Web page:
China and Russia might not like it, but the G7 is now a global security force making plans for Syria

Developing countries complain that the G7 doesn't have the legitimacy of the UN to engage in such issues, and China has strongly objected in the past, most notably when maritime security in the South China Sea was discussed at the Japan summit. But the leaders soldier on

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The Independent Online

The Italy-hosted G7 meeting of foreign ministers, including Boris Johnson, concludes today. 

For the fourth year running, it is only the G7 foreign ministers (Japan, United States, Canada, Germany, France, United Kingdom and Italy) rather than the G8 (which includes Russia).  Russia joined the summits from 1997 to 2013, but following the annexation of Crimea, Moscow has been told it can only rejoin if “it changes course and an environment is once again created in which it is possible for the G8 to hold reasonable discussions”.

As discussion in Italy of the ongoing turmoil in Ukraine and also Syria exemplifies, the prominence of geopolitical and security issues in G7 meetings continues to be striking. In recent years, the G7 has for instance played a significant orchestration role in the West’s response to the crisis there, and the leaders will probably use the summit next month to reiterate support for the Kiev government. 

What this underlines is the G7’s often underappreciated importance as an international security lynchpin.  This is despite the fact that the group was originally conceived in the 1970s to monitor developments in the world economy and assess macroeconomic policies.

Outside of Ukraine, G7 foreign ministers are not just spending much time on Syria, but are also likely to echo Nato’s warnings that the security of Europe is continuing to be undermined by wider turbulence in North Africa and the Middle East.  Aside from Syria, this year’s hosts, Italy, want to make a particular push to foster stability in Libya which split into a patchwork of rival fiefdoms after the collapse of the Gaddafi regime.

Russia says G7 held hostage by Ukrainian government

Migration from Libya to Italy is a pressing issue, driven by post-Gaddafi instability. A key reason for urgency is not just the number of migrants, but also the fact that the death rate on this sea route is much higher than between Greece and Turkey.

This Middle East discussion follows the debate at the Japan G7 last year when the region was also a key area of dialogue from Syria to Iran, Iraq, and Libya. Ahead of that summit, Japan pledged $6 billion in aid between 2016 and 2018 to help tackle violent extremism and bring greater stability to the region.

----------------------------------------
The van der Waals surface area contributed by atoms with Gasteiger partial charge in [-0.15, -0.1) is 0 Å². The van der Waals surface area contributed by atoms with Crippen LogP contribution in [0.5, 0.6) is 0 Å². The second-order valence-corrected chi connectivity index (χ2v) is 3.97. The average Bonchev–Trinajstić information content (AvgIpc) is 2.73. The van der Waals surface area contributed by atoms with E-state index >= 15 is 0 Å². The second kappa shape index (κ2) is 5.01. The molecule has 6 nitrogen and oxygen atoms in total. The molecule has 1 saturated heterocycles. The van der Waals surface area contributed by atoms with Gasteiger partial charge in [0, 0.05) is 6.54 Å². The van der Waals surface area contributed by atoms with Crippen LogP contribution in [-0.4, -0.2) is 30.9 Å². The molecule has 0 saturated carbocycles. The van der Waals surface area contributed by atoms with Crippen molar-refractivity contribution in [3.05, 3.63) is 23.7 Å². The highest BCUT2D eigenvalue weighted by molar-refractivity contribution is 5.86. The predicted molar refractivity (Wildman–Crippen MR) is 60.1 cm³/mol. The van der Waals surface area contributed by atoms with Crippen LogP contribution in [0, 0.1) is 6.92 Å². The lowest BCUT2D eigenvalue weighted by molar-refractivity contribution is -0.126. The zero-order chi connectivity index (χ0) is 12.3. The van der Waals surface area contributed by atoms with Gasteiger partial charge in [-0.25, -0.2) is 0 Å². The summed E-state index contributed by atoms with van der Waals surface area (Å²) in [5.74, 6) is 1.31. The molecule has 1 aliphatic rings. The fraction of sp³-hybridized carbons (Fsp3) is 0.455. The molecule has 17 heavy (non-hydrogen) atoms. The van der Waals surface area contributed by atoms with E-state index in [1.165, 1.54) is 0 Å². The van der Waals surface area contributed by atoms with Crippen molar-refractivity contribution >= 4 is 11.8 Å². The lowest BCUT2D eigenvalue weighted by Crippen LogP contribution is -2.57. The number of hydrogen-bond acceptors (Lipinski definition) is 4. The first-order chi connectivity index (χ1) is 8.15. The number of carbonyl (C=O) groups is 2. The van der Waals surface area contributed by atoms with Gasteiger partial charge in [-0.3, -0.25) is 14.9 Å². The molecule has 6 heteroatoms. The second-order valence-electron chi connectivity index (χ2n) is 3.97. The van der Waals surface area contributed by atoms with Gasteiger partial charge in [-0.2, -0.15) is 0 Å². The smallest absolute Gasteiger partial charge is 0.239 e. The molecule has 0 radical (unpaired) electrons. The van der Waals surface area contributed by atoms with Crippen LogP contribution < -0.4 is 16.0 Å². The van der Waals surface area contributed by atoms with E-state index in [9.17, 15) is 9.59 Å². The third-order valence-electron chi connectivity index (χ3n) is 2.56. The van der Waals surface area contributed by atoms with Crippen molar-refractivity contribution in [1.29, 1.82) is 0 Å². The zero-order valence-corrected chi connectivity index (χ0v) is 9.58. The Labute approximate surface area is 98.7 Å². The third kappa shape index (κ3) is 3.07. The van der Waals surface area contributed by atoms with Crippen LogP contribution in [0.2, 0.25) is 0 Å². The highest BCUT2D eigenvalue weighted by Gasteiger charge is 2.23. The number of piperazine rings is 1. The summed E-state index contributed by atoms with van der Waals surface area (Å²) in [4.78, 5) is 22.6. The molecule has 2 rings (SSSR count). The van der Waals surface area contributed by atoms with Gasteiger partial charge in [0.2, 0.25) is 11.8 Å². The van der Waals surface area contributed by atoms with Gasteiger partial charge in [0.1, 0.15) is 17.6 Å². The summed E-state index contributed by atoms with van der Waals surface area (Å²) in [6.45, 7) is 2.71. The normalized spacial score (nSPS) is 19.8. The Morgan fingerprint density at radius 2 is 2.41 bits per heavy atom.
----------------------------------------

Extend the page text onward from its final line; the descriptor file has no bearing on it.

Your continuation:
The G7’s involvement in this multitude of geopolitical dialogues has met with some international criticism. For instance, China strongly objected to discussion of maritime security in Asia, especially the South China Sea, at the Japan summit.

Last year, G7 foreign ministers warned of “any intimidating coercive or provocative unilateral actions that could alter the status quo and increase tensions” in both the South and East China Seas given the territorial disputes over several archipelagos there involving countries such as China, Vietnam, Malaysia and the Philippines. China, which claims much of the South China Sea, asserted in response that the G7 should focus its time instead on its founding mandate of global economic cooperation against what was in 2016 the backdrop of sub-par performance of the international economy.

It is also sometimes asserted, especially by developing countries, that the G7 lacks the legitimacy of the UN to engage in these geopolitical and security issues, and is a historical artefact given the rise of new powers, including China and India. However, it is not the case that the international security role of the G7 is new.  

An early example of the lynchpin function the body has played here was in the 1970s and 1980s when it helped coordinate Western strategy towards the then Soviet Union. Moreover, following the September 2001 terrorist attacks, the G8 (including Russia) assumed a key role in the US-led “campaign against terrorism”.  This began with coordinated activities helping to tackle sources of terrorism finance and, later, a “Global Partnership Against the Spread of Weapons of Mass Destruction”.

Another key security role came over Kosovo in 1999. Following unsuccessful efforts to resolve the crisis in the UN Security Council, compromise was reached between the West and Russia in the G8. Foreign ministers then drew up a resolution that was agreed at the UN.

Taken overall, the G7’s current attention on Syria underlines yet again the significant geopolitical focus of the body, despite criticism of its actions in this area. The body’s longstanding track record as a security actor underlines the fact that this role is not only likely to continue but could grow in significance, much to the opposition of some other key countries, including China.  

Andrew Hammond is an Associate at LSE IDEAS at the London School of Economics

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